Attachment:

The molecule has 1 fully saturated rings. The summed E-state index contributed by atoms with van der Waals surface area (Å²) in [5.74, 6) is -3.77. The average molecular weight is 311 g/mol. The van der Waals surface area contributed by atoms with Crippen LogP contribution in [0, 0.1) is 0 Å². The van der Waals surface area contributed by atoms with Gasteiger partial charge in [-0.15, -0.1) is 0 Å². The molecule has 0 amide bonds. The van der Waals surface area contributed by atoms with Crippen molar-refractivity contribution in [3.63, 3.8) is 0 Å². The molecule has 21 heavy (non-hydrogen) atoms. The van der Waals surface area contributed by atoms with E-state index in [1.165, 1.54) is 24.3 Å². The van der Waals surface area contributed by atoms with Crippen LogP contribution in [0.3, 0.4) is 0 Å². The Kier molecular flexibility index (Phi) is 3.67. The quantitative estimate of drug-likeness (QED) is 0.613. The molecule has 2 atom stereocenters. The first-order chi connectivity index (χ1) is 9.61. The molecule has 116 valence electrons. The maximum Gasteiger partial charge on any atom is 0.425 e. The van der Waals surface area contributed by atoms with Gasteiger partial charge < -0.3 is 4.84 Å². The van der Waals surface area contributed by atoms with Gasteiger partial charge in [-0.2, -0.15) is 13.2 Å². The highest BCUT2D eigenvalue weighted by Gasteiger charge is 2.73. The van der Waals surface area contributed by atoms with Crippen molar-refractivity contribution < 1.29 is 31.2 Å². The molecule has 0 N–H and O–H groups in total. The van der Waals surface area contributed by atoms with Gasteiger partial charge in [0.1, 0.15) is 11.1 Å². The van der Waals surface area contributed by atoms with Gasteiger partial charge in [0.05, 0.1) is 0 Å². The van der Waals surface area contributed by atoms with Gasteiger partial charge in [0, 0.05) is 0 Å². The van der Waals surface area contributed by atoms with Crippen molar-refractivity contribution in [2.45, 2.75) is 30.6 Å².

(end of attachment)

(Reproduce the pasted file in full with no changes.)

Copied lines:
The molecule has 1 fully saturated rings. The summed E-state index contributed by atoms with van der Waals surface area (Å²) in [5.74, 6) is -3.77. The average molecular weight is 311 g/mol. The van der Waals surface area contributed by atoms with Crippen LogP contribution in [0, 0.1) is 0 Å². The van der Waals surface area contributed by atoms with Gasteiger partial charge in [-0.15, -0.1) is 0 Å². The molecule has 0 amide bonds. The van der Waals surface area contributed by atoms with Crippen molar-refractivity contribution in [3.63, 3.8) is 0 Å². The molecule has 21 heavy (non-hydrogen) atoms. The van der Waals surface area contributed by atoms with E-state index in [1.165, 1.54) is 24.3 Å². The van der Waals surface area contributed by atoms with Crippen LogP contribution in [0.3, 0.4) is 0 Å². The Kier molecular flexibility index (Phi) is 3.67. The quantitative estimate of drug-likeness (QED) is 0.613. The molecule has 2 atom stereocenters. The first-order chi connectivity index (χ1) is 9.61. The molecule has 116 valence electrons. The maximum Gasteiger partial charge on any atom is 0.425 e. The van der Waals surface area contributed by atoms with Gasteiger partial charge < -0.3 is 4.84 Å². The van der Waals surface area contributed by atoms with Gasteiger partial charge in [-0.2, -0.15) is 13.2 Å². The highest BCUT2D eigenvalue weighted by Gasteiger charge is 2.73. The van der Waals surface area contributed by atoms with Crippen molar-refractivity contribution < 1.29 is 31.2 Å². The molecule has 0 N–H and O–H groups in total. The van der Waals surface area contributed by atoms with Gasteiger partial charge in [0.1, 0.15) is 11.1 Å². The van der Waals surface area contributed by atoms with Gasteiger partial charge in [0.05, 0.1) is 0 Å². The van der Waals surface area contributed by atoms with Gasteiger partial charge in [0, 0.05) is 0 Å². The van der Waals surface area contributed by atoms with Crippen molar-refractivity contribution in [2.45, 2.75) is 30.6 Å².